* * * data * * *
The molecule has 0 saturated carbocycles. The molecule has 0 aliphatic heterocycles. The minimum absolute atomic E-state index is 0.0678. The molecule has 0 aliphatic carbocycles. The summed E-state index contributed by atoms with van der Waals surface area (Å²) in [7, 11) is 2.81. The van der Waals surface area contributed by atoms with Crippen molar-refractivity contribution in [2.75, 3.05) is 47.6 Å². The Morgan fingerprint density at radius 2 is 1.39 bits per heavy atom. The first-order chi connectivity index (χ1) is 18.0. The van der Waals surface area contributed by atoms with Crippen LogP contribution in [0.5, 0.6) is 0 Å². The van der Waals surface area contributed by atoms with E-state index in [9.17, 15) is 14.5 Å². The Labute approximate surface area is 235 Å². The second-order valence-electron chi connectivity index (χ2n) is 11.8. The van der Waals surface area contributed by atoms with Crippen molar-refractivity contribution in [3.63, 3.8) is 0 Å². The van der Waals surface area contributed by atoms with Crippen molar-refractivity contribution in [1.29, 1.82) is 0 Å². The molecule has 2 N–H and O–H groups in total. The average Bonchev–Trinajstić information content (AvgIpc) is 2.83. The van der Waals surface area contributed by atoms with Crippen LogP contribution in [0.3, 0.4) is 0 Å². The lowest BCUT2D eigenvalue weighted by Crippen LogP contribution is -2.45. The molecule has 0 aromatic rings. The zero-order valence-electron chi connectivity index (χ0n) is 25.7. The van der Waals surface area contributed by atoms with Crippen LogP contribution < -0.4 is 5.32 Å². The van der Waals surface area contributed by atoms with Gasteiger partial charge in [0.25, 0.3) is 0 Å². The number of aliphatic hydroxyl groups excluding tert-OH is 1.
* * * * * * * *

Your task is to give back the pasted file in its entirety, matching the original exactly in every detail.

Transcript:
The molecule has 0 saturated carbocycles. The molecule has 0 aliphatic heterocycles. The minimum absolute atomic E-state index is 0.0678. The molecule has 0 aliphatic carbocycles. The summed E-state index contributed by atoms with van der Waals surface area (Å²) in [7, 11) is 2.81. The van der Waals surface area contributed by atoms with Crippen molar-refractivity contribution in [2.75, 3.05) is 47.6 Å². The Morgan fingerprint density at radius 2 is 1.39 bits per heavy atom. The first-order chi connectivity index (χ1) is 18.0. The van der Waals surface area contributed by atoms with Crippen LogP contribution in [0.5, 0.6) is 0 Å². The van der Waals surface area contributed by atoms with E-state index in [9.17, 15) is 14.5 Å². The Labute approximate surface area is 235 Å². The second-order valence-electron chi connectivity index (χ2n) is 11.8. The van der Waals surface area contributed by atoms with Crippen molar-refractivity contribution in [3.63, 3.8) is 0 Å². The van der Waals surface area contributed by atoms with Crippen molar-refractivity contribution in [1.29, 1.82) is 0 Å². The molecule has 2 N–H and O–H groups in total. The average Bonchev–Trinajstić information content (AvgIpc) is 2.83. The van der Waals surface area contributed by atoms with Crippen LogP contribution in [0.3, 0.4) is 0 Å². The lowest BCUT2D eigenvalue weighted by Crippen LogP contribution is -2.45. The molecule has 0 aromatic rings. The zero-order valence-electron chi connectivity index (χ0n) is 25.7. The van der Waals surface area contributed by atoms with Crippen LogP contribution < -0.4 is 5.32 Å². The van der Waals surface area contributed by atoms with Gasteiger partial charge in [0.25, 0.3) is 0 Å². The number of aliphatic hydroxyl groups excluding tert-OH is 1.